Commenting on the current situation in his native country, Mr. Shumuk had harsh words for those who, he said, caused post-independence disillusionment by enriching themselves while the general population's living standards plummetted. "Personally, I consider them criminals," the former dissident added tersely.

Mr. Shumuk spoke vividly about his experiences in the strict-regime Perm camp. "Death often walked in circles around me, gazing into my eyes," he said, "and I often felt that if death took me then, nobody would ever hear of me, nobody would ever hear of what befell my fellow prisoners, and what befell my people."

The celebrant thanked Canadian Prime Minister and Minister of External Affairs Joe Clark (who sent a letter of greeting to Mr. Shumuk and to the event's organizers) for repeatedly remonstrating with Soviet officials, securing his release from exile, and paving the way for his reunification with his brother, Ivan (who has since died), in Canada.

Mr. Shumuk also thanked Bohdan Nahaylo, formerly of Radio Free Europe/Radio Liberty, and Halyna Horbach for efforts on his behalf, as well as countless Ukrainian and non-Ukrainian activists in Western Europe, North America, Australia and Asia who sent appeals to various Soviet institutions and leaders.

Mr. Shumuk offered special thanks to Amnesty International (AI), which adopted him as a prisoner of conscience in the 1970s. "Amnesty International's efforts saved me from certain death," he asserted.

Mr. Shumuk said when he learned that a Swiss AI group had written over 400 letters to the camp commandant where he was being held, he could hardly contain his happiness. "These were people who kept the flame burning inside me, a flame of hope that maybe I'd survive after all." He grimly noted that the commandant, a certain Maj. Zhuravkov, committed suicide after the death of Vasyl Stus in 1985.

The chair of Amnesty International's Toronto branch, Lina Anani, delivered a moving tribute to Mr. Shumuk, speaking for the activists who petitioned Soviet leaders on his behalf. "It is a rare pleasure and opportunity to meet with one of the noble people for whom we work," Ms. Anani said.

Addressing Mr. Shumuk, the AI representative said: "Perseverance, dignity and courage are your hallmarks. You exemplified the spirit of Amnesty International's symbol - the candle entwined by barbed wire - you never allowed your candle to be blown out."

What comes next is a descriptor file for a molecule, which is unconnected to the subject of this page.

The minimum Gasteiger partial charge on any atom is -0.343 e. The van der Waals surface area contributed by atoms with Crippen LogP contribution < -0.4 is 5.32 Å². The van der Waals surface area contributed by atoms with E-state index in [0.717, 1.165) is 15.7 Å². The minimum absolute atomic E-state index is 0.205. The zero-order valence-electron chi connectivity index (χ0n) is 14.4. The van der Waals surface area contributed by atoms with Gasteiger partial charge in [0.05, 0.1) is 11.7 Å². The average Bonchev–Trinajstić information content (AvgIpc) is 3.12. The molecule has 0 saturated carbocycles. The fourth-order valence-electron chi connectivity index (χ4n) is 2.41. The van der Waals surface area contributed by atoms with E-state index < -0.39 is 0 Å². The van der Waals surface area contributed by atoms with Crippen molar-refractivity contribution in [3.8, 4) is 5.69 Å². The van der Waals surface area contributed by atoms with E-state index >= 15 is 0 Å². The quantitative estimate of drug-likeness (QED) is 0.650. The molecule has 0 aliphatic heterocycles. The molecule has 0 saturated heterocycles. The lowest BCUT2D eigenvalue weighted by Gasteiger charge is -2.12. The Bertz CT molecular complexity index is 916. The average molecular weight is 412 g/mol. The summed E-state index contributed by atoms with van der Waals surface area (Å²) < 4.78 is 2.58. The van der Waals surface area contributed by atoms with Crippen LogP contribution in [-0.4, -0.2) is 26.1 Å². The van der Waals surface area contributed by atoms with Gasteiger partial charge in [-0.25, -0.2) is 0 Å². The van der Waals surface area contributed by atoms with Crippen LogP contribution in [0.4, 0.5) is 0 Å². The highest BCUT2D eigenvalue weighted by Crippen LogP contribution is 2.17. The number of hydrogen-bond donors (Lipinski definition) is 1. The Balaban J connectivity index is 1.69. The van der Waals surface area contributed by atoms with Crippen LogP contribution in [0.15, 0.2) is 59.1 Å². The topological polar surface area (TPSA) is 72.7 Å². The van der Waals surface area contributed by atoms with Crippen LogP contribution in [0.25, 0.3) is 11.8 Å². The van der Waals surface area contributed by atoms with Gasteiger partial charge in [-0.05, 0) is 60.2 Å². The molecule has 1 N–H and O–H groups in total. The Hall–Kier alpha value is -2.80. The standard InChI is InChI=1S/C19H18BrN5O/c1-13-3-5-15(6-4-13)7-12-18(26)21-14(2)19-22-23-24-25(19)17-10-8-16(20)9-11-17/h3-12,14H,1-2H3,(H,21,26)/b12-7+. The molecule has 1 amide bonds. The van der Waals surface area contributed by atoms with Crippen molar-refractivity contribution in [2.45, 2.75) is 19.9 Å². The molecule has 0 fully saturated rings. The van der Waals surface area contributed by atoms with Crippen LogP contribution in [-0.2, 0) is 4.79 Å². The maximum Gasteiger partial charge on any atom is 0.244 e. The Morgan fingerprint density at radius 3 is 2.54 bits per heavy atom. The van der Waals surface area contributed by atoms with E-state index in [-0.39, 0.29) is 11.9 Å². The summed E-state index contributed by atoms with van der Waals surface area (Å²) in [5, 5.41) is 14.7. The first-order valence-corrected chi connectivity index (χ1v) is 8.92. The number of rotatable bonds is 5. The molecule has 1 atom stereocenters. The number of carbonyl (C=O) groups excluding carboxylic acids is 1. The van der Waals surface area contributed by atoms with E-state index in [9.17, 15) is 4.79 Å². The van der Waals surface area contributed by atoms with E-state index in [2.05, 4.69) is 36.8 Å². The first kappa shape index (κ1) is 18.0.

In a moving gesture, Ms. Anani presented the celebrant with a copy of the Universal Declaration on Human Rights, a copy of Mr. Shumuk's AI case file and "the sunflowers you love."

An audio-visual presentation by Andrij Semotiuk, a man very active in the Canadian human rights movement of the 1970s and 1980s, offered a wide-ranging perspective of the world events that Mr. Shumuk's incarceration spanned and of the efforts undertaken to secure his release.

The Humber Room, where the patron's reception was held, and the larger Brulé Room, where the banquet took place, were adorned with over 65 watercolors, charcoal, pencil, and pen-and-ink drawings of camp scenes done by fellow gulag veteran Hryhorii Herchak. In a far corner of the Humber Room a mock cell was set up, which featured various documents and photographs of Mr. Shumuk during his incarceration and exile, and following his emigration to the West.

The tribute was emceed by "Kontakt's" Olia Szczuryk, and its honorary chairman was former Member of Parliament Michael Starr. It was attended by over 200 people, including fellow former gulag inmates, human rights activists and community leaders, and was sponsored and organized by Amnesty International's Toronto Branch, Media Watch Ukraine, the Ukrainian Research and Documentation Center, the Ukrainian World Congress's Human Rights Commission, the Ukrainian Canadian Congress' Toronto Branch, the Ukrainian Professional Business Association's Toronto Branch, the Ukrainian Canadian Professional and Business Federation, the Ukrainian War Veterans' Association, the Basilian Press, the "Kontakt" and "Svitohliad" television programs, and Air Ukraine.

Despite the afternoon's considerable success, there remained a telling, black irony. Not a single official representative of the country for which Danylo Shumuk sacrificed his youth, his health and his freedom chose to attend.

Danylo Shumuk: a prisoner for 42 years

Copyright © The Ukrainian Weekly, October 19, 1997, No. 42, Vol. LXV

| Home Page |